The opening of this film treats us to Klaus Kinski in twice his usual state of delirium – thrashing about in a shadowy, cobweb-laden crypt. He’s playing Edgar Allan Poe, and he looks the very embodiment of an absinthe-soaked poete maudit. His role, alas, turns out to be little more than a glorified cameo! Still, he sets the tone admirably for the next 90 minutes of flickering candelabra, ethereal vampire beauties and white muslin curtains billowing softly by moonlight.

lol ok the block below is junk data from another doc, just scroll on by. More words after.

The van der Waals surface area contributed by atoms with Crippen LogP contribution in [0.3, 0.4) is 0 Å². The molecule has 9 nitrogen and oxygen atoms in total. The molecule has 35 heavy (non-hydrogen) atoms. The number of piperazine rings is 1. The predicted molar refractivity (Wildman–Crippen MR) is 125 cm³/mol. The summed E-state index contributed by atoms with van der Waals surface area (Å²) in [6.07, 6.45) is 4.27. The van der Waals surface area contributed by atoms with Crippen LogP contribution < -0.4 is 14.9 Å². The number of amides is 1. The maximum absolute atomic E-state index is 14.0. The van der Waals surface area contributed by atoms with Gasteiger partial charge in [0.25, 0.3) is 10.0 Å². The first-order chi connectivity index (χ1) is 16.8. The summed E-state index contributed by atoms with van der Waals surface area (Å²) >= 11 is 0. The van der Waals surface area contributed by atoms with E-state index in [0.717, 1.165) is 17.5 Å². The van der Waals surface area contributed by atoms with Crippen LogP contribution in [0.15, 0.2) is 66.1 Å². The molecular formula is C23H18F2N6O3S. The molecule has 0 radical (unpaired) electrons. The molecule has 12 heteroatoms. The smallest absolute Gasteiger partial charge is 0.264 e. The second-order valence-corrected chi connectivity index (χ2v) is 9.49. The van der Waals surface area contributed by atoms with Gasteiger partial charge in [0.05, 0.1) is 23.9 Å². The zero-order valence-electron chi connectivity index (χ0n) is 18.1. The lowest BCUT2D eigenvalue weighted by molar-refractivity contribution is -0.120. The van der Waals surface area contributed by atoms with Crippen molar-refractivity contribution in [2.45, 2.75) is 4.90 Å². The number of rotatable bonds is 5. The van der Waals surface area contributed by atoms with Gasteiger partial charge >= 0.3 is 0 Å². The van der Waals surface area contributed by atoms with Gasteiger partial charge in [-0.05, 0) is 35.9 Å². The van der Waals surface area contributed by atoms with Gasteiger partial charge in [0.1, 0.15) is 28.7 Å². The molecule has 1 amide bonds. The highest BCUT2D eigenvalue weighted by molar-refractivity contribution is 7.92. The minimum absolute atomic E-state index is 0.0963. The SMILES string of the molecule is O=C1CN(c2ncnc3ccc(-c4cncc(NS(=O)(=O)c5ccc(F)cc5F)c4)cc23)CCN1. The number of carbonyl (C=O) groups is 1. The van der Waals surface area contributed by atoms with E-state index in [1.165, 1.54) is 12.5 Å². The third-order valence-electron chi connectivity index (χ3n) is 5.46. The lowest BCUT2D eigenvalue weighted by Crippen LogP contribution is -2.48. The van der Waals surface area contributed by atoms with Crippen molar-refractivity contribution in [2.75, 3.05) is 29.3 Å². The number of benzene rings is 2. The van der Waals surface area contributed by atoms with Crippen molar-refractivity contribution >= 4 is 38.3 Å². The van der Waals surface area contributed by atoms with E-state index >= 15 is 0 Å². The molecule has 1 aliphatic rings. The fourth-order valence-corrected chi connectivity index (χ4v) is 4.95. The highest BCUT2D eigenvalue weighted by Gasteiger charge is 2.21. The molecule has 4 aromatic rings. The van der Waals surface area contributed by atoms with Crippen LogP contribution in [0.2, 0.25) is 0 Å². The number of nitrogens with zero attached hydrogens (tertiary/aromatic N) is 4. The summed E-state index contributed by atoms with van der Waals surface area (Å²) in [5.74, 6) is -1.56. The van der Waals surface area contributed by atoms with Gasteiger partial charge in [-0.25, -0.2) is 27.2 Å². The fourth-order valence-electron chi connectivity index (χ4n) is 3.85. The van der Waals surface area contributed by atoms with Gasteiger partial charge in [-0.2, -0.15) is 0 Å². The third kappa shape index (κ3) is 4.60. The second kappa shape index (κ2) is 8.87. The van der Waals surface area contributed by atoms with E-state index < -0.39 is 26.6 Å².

It would be easy to dismiss this movie as a compendium of Gothic horror cliches. Easy but unfair, I feel. Like any other highly stylised art form (Romantic ballet, bel canto opera…) a Gothic tale rests on a set of unreal and perhaps arbitrary conventions. Much of a fan’s pleasure depends on how faithfully, how stylishly, these conventions are played out. In truest Gothic horror tradition, Nella Stretta Morsa del Ragno does very little that’s new – but does it in grand style!